The CH-PS 678775 (or EP-A-0437175) discloses a fuel cell battery whose series-connected cells or modules form a centrally symmetrical stack. Gas is supplied via an axial duct, from which distributor lines lead into the individual modules. Sealing rings are provided between adjacent modules at the central gas duct to separate the air and gas spaces. The air, which is supplied to the fuel cell battery after being preheated, is additionally heated in heat exchangers, which are incorporated into the modules. These internal heat exchangers at the same time form the means for conveying the air from peripheral feed points to the center of the module. The air and the gas are conveyed in parallel flow on either side of the PEN. The internal air heat exchanger of the described fuel cell is essentially formed by the gas-tight partition wall and an air guide plate which is parallel to this wall or to the PEN. The air which is fed in flows in the space between the partition wall and the air guide plate towards the center of the module, where openings to the PEN are disposed. The air then flows back from these openings along the surface of the PEN to the periphery. The air may also be conveyed to the center of the module by means of pipes, for example, which also operate as heat exchangers, instead of by means of air guide plates.
The air, the oxygen of which is only partly consumed, mixes with the gas, which has also not reacted completely in the electrochemical process, at the periphery of the modules. This mixture may be combusted in order to produce heat which can be used to preheat the air. The combustion may take place directly at the periphery of the modules or in a separate afterburner.
An advantage of the centrally symmetrical fuel cell battery is that just one seal is required for each module. However even this seal represents a serious problem for which a satisfactory solution has not yet been found. The object of the present invention is to provide a centrally symmetrical fuel cell battery in which the gas and air spaces are reliably separated from one another at the center. This object is solved by the characterising features of claim 1.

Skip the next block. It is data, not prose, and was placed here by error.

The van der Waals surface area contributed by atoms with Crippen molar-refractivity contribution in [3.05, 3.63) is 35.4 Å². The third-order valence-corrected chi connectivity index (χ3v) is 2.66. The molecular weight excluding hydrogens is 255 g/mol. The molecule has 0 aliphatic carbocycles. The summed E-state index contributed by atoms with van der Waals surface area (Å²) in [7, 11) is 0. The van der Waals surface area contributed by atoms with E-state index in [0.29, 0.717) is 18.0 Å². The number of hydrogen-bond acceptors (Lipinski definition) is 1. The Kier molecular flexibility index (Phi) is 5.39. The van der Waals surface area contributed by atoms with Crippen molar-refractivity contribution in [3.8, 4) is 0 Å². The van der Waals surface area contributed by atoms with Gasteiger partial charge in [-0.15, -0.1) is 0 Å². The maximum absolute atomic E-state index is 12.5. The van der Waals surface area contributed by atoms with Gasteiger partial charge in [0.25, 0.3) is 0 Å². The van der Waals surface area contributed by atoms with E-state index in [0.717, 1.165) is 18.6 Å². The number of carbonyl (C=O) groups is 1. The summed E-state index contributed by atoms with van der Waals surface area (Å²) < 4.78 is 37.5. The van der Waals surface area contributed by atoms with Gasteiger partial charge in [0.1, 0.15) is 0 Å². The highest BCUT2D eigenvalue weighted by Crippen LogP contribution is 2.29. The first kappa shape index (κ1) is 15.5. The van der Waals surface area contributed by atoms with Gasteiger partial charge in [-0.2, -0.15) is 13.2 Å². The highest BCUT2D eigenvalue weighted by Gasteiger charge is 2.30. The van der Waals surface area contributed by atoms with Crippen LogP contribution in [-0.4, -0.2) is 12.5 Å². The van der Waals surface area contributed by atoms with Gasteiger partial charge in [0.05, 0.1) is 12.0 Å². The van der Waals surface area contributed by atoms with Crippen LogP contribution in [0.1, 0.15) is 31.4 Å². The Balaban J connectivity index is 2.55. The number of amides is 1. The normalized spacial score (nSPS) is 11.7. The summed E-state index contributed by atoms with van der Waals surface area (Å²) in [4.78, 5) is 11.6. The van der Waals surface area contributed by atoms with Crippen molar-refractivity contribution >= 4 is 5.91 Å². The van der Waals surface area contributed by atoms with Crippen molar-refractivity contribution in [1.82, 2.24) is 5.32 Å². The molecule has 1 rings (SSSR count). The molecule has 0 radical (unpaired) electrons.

The electrochemically active plates of the present invention do not include any openings. The supply members are provided for the fuel through which members the fuel can be conveyed from at least one point at the periphery of the module to the central supply point for each module.
Gas duct seals are no longer required as a result of this solution.
This solution also eliminates another difficulty connected with the manufacture of the PENs. It has been found that slight cracks occur at their inner edges when the PENs are formed as annular discs. Cracks do not form in PENs without openings.
There are various possible ways of forming the gas supply lines according to the teaching of the invention. For example, the supply member for the fuel pipe can be radially inserted in the module, or the gas-tight partition wall can include a radial recess for the fuel pipe on the gas space side. Alternatively, the supply member can be rigidly incorporated into the module and include at the periphery of the latter a coupling point for a gas distributor, or the supply member for the fuel can be disposed in the air space. It is, moreover, possible to combine these gas supply lines with a catalyst for the purpose of "reforming" (claims 6 and 7). During "reforming" a mixture of methane and water in the vaporous state or a mixture of methane, water and carbon dioxide is catalytically converted into hydrogen and carbon monoxide in an endothermic process. Methane may be replaced by natural gas, which consists chiefly of methane.